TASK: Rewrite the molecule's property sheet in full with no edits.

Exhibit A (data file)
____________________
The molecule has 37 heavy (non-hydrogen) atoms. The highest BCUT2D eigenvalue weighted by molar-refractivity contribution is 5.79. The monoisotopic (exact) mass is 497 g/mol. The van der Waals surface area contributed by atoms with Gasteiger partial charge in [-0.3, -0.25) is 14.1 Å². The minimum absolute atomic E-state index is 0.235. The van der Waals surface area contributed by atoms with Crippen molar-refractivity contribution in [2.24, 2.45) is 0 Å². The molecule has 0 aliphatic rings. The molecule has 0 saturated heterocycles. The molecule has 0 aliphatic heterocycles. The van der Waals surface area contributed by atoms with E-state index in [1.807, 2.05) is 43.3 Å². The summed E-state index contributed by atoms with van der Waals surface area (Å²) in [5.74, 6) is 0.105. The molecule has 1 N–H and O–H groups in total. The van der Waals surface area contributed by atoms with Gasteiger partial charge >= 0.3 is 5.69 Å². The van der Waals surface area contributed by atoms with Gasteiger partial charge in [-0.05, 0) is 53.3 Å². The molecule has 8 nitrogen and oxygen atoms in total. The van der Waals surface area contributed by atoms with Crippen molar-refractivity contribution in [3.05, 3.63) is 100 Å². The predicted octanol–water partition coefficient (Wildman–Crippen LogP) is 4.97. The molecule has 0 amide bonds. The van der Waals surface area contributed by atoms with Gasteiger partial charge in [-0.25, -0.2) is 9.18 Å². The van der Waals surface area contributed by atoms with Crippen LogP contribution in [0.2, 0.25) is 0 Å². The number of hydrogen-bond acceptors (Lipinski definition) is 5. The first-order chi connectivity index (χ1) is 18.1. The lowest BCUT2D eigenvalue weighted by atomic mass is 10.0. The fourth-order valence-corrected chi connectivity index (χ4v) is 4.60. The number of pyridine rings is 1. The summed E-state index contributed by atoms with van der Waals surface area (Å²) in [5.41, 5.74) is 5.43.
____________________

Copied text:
The molecule has 37 heavy (non-hydrogen) atoms. The highest BCUT2D eigenvalue weighted by molar-refractivity contribution is 5.79. The monoisotopic (exact) mass is 497 g/mol. The van der Waals surface area contributed by atoms with Gasteiger partial charge in [-0.3, -0.25) is 14.1 Å². The minimum absolute atomic E-state index is 0.235. The van der Waals surface area contributed by atoms with Crippen molar-refractivity contribution in [2.24, 2.45) is 0 Å². The molecule has 0 aliphatic rings. The molecule has 0 saturated heterocycles. The molecule has 0 aliphatic heterocycles. The van der Waals surface area contributed by atoms with E-state index in [1.807, 2.05) is 43.3 Å². The summed E-state index contributed by atoms with van der Waals surface area (Å²) in [5.74, 6) is 0.105. The molecule has 1 N–H and O–H groups in total. The van der Waals surface area contributed by atoms with Gasteiger partial charge >= 0.3 is 5.69 Å². The van der Waals surface area contributed by atoms with Gasteiger partial charge in [-0.05, 0) is 53.3 Å². The molecule has 8 nitrogen and oxygen atoms in total. The van der Waals surface area contributed by atoms with Crippen molar-refractivity contribution in [3.05, 3.63) is 100 Å². The predicted octanol–water partition coefficient (Wildman–Crippen LogP) is 4.97. The molecule has 0 amide bonds. The van der Waals surface area contributed by atoms with Gasteiger partial charge in [-0.25, -0.2) is 9.18 Å². The van der Waals surface area contributed by atoms with Crippen LogP contribution in [0.2, 0.25) is 0 Å². The number of hydrogen-bond acceptors (Lipinski definition) is 5. The first-order chi connectivity index (χ1) is 18.1. The lowest BCUT2D eigenvalue weighted by atomic mass is 10.0. The fourth-order valence-corrected chi connectivity index (χ4v) is 4.60. The number of pyridine rings is 1. The summed E-state index contributed by atoms with van der Waals surface area (Å²) in [5.41, 5.74) is 5.43.